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Artist Explores the Deep in Underwater Wheelchair

A special self-propelled underwater wheelchair designed with help from dive experts and academics will debut this week in London as artist Sue Austin performs submerged swimming pool acrobatics on the buoyant chair

Artist Sue Austin scopes out a pool in her underwater wheel chair. Photo: Sue Austin

A special self-propelled underwater wheelchair designed with help from dive experts and academics will debut this week in London as artist Sue Austin performs submerged swimming pool acrobatics on the buoyant contraption.

Austin has been wheelchair-bound since 1996 and acknowledges that this has impacted both her life and her art.  She writes on her website:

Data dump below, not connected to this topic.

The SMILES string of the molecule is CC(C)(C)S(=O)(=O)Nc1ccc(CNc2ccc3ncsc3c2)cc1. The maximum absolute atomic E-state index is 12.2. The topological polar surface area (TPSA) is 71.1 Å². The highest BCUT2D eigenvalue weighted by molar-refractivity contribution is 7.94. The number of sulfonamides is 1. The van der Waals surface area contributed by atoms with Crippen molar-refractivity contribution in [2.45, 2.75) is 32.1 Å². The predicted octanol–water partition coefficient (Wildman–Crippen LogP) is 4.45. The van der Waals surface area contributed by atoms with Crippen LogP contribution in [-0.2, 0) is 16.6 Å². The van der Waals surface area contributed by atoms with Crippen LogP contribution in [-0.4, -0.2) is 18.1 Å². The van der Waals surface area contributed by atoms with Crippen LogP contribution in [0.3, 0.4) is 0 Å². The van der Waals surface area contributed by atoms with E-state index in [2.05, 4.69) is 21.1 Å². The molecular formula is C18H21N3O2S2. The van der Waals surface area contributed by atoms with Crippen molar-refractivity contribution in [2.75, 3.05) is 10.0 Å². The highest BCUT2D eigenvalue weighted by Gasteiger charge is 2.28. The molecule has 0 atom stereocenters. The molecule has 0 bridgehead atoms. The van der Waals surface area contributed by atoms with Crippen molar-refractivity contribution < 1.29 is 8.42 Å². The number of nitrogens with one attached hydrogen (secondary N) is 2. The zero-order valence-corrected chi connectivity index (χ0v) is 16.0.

My studio practice has, for sometime, centred around finding ways to understand and represent my embodied experience as a wheelchair user, opening up profound issues about methods of self-representation and the power of self-narration in challenging the nexus of power and control that created the ‘disabled’ as other.

The underwater wheelchair work, dubbed “Finding Freedom,” is part of her larger Freewheeling project.

To move through oceanic depths, the wheelchair uses a propeller and fins positioned at the back of Austin’s legs that allow her to steer via an acrylic strip attached to her feet. According to SmartPlanet, the design originally proved challenging since most propeller models rely on hand movements, but Austin lacks the strength to maneuver them properly. Instead, the team worked to make her wheelchair more buoyant by modifying the heel plates into fins and tweaking the seat to cope better with underwater pressure.

Here, you can discover “a gentle, dream like exploration of an exotic underwater” alongside Austin and her underwater wheelchair:

More from Smithsonian.com:

 New Technology Could Let Disabled Communicate by Sniffing 

Dive Bomber

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